But organic, real-time communications data has not been used to mine for employee sentiment, at least not until Erudit moved to the go-to-market phase early this year. With the shift to remote and hybrid work setups and with corporate communications moving to the digital world, it’s only a matter of time before solutions that can mine this data for actionable insights become the norm.

“We see the engagement levels of each team change every day. How can an annual survey truly capture this metric? Not to mention, the biased answers that may arise and the less-than-ideal survey participation rates,” described Agenjo. “We could have spent millions filming a new movie, but instead we decided to liberate organizations from internal engagement surveys forever.”

The importance of listening and of anonymity

With voluntary turnover costing U.S. companies one trillion dollars a year and with the recent turnover tsunami, the race to retain talent is even more competitive. Organizations cannot rely on compensation alone and are going to great lengths to improve work culture and employee experience. According to Agenjo, this process starts with understanding the workforce,  through listening.

“Everyone is talking about how employees are important; how they are the core of the business, but the reality is companies are not listening enough,” Agenjo shares.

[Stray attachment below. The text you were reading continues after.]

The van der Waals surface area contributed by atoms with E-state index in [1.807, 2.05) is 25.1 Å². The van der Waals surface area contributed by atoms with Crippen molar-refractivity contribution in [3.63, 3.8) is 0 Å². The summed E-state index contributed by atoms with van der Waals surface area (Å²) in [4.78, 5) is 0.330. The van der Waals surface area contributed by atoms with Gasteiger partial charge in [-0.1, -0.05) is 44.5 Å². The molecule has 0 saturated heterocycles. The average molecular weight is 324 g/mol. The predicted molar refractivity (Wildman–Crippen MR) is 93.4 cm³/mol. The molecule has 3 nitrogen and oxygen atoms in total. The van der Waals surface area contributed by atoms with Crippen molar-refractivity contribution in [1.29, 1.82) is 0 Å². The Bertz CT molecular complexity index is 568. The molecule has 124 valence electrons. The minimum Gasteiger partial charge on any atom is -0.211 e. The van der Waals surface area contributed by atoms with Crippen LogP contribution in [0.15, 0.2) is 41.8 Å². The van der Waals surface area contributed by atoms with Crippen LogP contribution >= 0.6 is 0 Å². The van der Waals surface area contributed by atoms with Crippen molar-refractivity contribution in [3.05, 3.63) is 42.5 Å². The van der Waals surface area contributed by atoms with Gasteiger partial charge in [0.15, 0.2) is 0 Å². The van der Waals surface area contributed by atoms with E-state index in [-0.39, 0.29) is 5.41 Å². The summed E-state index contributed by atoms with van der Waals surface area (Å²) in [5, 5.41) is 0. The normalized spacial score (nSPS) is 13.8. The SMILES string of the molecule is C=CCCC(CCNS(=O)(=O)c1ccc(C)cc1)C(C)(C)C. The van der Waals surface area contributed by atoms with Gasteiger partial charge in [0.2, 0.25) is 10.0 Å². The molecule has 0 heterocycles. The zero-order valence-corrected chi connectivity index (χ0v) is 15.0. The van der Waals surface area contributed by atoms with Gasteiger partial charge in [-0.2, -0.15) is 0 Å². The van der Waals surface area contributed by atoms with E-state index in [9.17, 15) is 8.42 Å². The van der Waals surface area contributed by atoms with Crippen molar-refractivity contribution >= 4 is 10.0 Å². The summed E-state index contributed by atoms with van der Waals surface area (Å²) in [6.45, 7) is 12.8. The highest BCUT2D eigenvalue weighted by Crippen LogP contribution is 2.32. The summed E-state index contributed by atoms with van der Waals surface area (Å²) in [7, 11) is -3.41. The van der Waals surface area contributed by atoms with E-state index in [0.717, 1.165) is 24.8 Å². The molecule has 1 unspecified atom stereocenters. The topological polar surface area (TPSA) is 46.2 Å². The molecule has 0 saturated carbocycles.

“Listening is a silent action. It is best performed when you are quiet. If you are asking or posting surveys the whole day, that’s not listening, that’s interrupting and bothering people. The remote world is a game changer for everyone. As a manager, you have to give up the control that you normally have when you are in the same space and the same room. Management needs to mature and delegate more efficiently. As we give workers more autonomy, the focus should be on creating better tools to listen and understand their needs and motivations,” he added.

While it’s difficult to debate the benefits of getting daily workforce metrics in decision-making and tracking the success of wellbeing programs, the question of privacy pops up. Agenjo stresses that Erudit is against surveillance and that spying on employees is bad for business.